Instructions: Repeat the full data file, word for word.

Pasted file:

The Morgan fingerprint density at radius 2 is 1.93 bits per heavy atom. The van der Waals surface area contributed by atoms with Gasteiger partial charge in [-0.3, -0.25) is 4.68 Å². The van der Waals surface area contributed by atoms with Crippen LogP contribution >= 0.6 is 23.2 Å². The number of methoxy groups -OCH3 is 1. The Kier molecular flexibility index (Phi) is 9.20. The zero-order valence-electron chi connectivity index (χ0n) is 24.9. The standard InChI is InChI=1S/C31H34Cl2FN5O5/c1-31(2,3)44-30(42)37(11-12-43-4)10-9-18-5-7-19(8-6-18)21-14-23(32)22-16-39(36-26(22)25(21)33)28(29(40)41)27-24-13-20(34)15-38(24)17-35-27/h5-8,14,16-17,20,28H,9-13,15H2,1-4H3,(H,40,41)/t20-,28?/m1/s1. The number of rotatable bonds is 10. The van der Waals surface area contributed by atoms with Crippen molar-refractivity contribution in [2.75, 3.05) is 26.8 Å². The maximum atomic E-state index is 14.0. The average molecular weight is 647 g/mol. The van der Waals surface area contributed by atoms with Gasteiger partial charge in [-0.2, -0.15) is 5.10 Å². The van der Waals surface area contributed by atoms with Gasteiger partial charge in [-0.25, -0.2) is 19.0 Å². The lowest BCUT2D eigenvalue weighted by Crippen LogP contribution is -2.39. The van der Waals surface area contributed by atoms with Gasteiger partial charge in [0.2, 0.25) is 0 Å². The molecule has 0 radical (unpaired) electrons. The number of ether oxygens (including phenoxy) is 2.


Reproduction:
The Morgan fingerprint density at radius 2 is 1.93 bits per heavy atom. The van der Waals surface area contributed by atoms with Gasteiger partial charge in [-0.3, -0.25) is 4.68 Å². The van der Waals surface area contributed by atoms with Crippen LogP contribution >= 0.6 is 23.2 Å². The number of methoxy groups -OCH3 is 1. The Kier molecular flexibility index (Phi) is 9.20. The zero-order valence-electron chi connectivity index (χ0n) is 24.9. The standard InChI is InChI=1S/C31H34Cl2FN5O5/c1-31(2,3)44-30(42)37(11-12-43-4)10-9-18-5-7-19(8-6-18)21-14-23(32)22-16-39(36-26(22)25(21)33)28(29(40)41)27-24-13-20(34)15-38(24)17-35-27/h5-8,14,16-17,20,28H,9-13,15H2,1-4H3,(H,40,41)/t20-,28?/m1/s1. The number of rotatable bonds is 10. The van der Waals surface area contributed by atoms with Crippen molar-refractivity contribution in [2.75, 3.05) is 26.8 Å². The maximum atomic E-state index is 14.0. The average molecular weight is 647 g/mol. The van der Waals surface area contributed by atoms with Gasteiger partial charge in [-0.2, -0.15) is 5.10 Å². The van der Waals surface area contributed by atoms with Gasteiger partial charge in [-0.25, -0.2) is 19.0 Å². The lowest BCUT2D eigenvalue weighted by Crippen LogP contribution is -2.39. The van der Waals surface area contributed by atoms with Gasteiger partial charge in [0.2, 0.25) is 0 Å². The molecule has 0 radical (unpaired) electrons. The number of ether oxygens (including phenoxy) is 2.